Live from the Industry/USPS Flats Summit: USPS Lays Groundwork for Flats Delivery Improvements

Jul 16, 2003 9:30 PM  By

Washington–The U.S. Postal Service attempted to make its presence felt strongly during the July 16 Industry/USPS Flats Summit in Washington, cosponsored by the Association For Postal Commerce, the Direct Marketing Association, the Magazine Publishers of America, the Printing Industries of America, the Mail Fulfillment and Service Association, the IDEAlliance, and the Saturation Mailers Coalition, by better promoting its corporate flats (including most catalogs) strategy than it has since first unveiling the project two months ago.

In his presentation on July 16, USPS senior vice president, operations, John Rapp laid out two possible options that have been circulated over the past year with mailers—both still in the R&D stage—that he believes could cut costs and reduce rates for the delivery of flats. The first option, Delivery Point Packaging (DPP) uses automation to sort both letters and flats into delivery order and then bundle the mail into one package for each delivery stop. Although the technology is not available yet, Rapp said that the USPS expects to have a DPP machine simulation available within the next two years.

DPP is a one-pass system designed to sequence flats and letters together by machine quicker than the current process, which requires several pass-throughs. “DPP would automate manual carrier sorting and eliminate the fingering time,” Rapp said. On the other hand, he noted that it would likely take longer for the USPS to develop than the agency’s second option.

DPP would change postal rates for flats, because the rate structure would be altered to an 11-digit barcode from the current nine-digit code. Rapp couldn’t estimate how much rates could be reduced, but noted that they would “recognize the worksharing” involved between mailers and the USPS. If successful in its development, the USPS would hope to deploy DPP in 2007.

The agency could, however, deploy its second option–the Flats Sequencing System (FSS)—a year earlier. But the FSS isn’t as desirable an option, Rapp says. With the FSS, which is designed to sequence flat mail using two passes through the machinery as it currently does for letters. As with DPP, the rate structure would change due to a shift to more 11-digit barcoded mail volume recognizing worksharing among mailers. On the other hand, FSS would not decrease postal clerk office time as much as DPP would, thus rates presumably wouldn’t be as attractive to mailers and savings less impactful to the USPS.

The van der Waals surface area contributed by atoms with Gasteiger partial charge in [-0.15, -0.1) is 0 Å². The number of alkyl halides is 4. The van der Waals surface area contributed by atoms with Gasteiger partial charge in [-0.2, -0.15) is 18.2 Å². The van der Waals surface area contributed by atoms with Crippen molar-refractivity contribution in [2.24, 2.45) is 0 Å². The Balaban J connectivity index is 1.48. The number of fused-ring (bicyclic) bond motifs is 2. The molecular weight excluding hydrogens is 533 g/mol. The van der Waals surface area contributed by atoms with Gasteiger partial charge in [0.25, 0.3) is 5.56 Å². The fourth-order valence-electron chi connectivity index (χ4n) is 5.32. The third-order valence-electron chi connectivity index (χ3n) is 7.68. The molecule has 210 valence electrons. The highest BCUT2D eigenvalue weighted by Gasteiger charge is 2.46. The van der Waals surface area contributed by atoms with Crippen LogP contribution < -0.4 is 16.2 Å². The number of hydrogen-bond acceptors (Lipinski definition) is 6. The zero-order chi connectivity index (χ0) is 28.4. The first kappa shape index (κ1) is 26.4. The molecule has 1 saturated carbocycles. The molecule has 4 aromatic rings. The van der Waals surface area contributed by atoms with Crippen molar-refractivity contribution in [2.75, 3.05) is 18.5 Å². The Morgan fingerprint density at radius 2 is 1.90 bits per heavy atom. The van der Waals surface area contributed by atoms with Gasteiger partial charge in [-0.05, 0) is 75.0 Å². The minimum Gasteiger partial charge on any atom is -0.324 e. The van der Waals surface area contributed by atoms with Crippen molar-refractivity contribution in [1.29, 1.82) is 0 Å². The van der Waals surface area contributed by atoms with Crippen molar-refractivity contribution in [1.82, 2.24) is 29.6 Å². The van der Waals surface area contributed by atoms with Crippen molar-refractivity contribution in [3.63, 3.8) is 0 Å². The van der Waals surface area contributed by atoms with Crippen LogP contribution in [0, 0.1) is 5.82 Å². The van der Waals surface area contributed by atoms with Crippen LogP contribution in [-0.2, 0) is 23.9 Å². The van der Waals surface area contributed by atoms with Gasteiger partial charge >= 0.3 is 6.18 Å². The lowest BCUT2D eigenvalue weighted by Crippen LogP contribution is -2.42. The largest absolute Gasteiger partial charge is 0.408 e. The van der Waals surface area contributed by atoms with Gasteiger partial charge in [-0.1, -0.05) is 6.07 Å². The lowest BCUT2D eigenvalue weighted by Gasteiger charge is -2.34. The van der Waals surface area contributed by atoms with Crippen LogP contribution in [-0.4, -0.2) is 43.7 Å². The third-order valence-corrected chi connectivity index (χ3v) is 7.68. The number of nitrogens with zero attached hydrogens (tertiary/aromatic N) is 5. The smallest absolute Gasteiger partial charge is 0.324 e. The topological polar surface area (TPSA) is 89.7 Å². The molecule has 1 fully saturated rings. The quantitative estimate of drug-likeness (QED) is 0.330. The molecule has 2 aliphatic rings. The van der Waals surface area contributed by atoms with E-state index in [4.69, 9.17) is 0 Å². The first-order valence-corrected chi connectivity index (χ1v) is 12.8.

“We’re pretty sure we can do FSS,” Rapp said, “but DPP looks like a bigger payback for all of us. We have not selected an option yet, because both are still in the R&D process.” The USPS hopes mailers will have a say in the process, and Rapp encourages mailers to e-mail the agency at FlatStrategyFeedback@usps.gov.

“We’re not trying to standardize and force all flats to be a standard size and shape,” Rapp said. “That’s not our intent. We realize the value of differentiation in mail, and are not trying to design a machine that would only handle one size, but to enlarge shapes and sizes to handle. It’s our intent to automate all the mail in the postal stream, because we know it will save costs. Our primary concern is that flats stay affordable.”

DPP gives us a better payback with lower pricing,” Rapp said. “We want to design equipment that will fit all the pieces. Whatever we do, we hope it’ll be a collaborative effort with all” mailers.

DPP R&D will continue through next year, according to USPS vice president, engineering Tom Day. In 2005-06, the USPS will run in-plant evaluations and competitive tests, then in 2007 it would like to award a contract and deploy the equipment.

As for FSS, Day said during his presentation that R&D will run through this year, in-plant tests, evaluations and a competitive test will take place by 2005, and the USPS will award a contract and begin deployment in 2006. (Deployment of either system may take even longer than that. In explaining how manufacturer Lockheed Martin Distribution Technologies, which is one of several vendors vying for a contract for either DPP or FSS equipment, will develop machines for DPP and FSS, Lee Spadine, Lockheed’s manager, mail automation systems, said in his presentation that deployment of a DPP machine won’t take place until 2008.)

Day said he has no idea how much the USPS will invest in either program once either program is deployed, but said a $1 billion-plus expense “wouldn’t surprise me.”

As for which system will prevail, if the DPP doesn’t work, “we’d like to have something developed in FSS and cut at least some of the costs and handling in flats,” USPS executive vice president/chief operating officer Patrick Donahoe said. “These two aren’t being looked at in separate silos; we’re evaluating a number of these processes. Even though our capital costs are probably at a long-term low, we don’t want long-term depreciation costs, because that won’t be in the best industry interests.”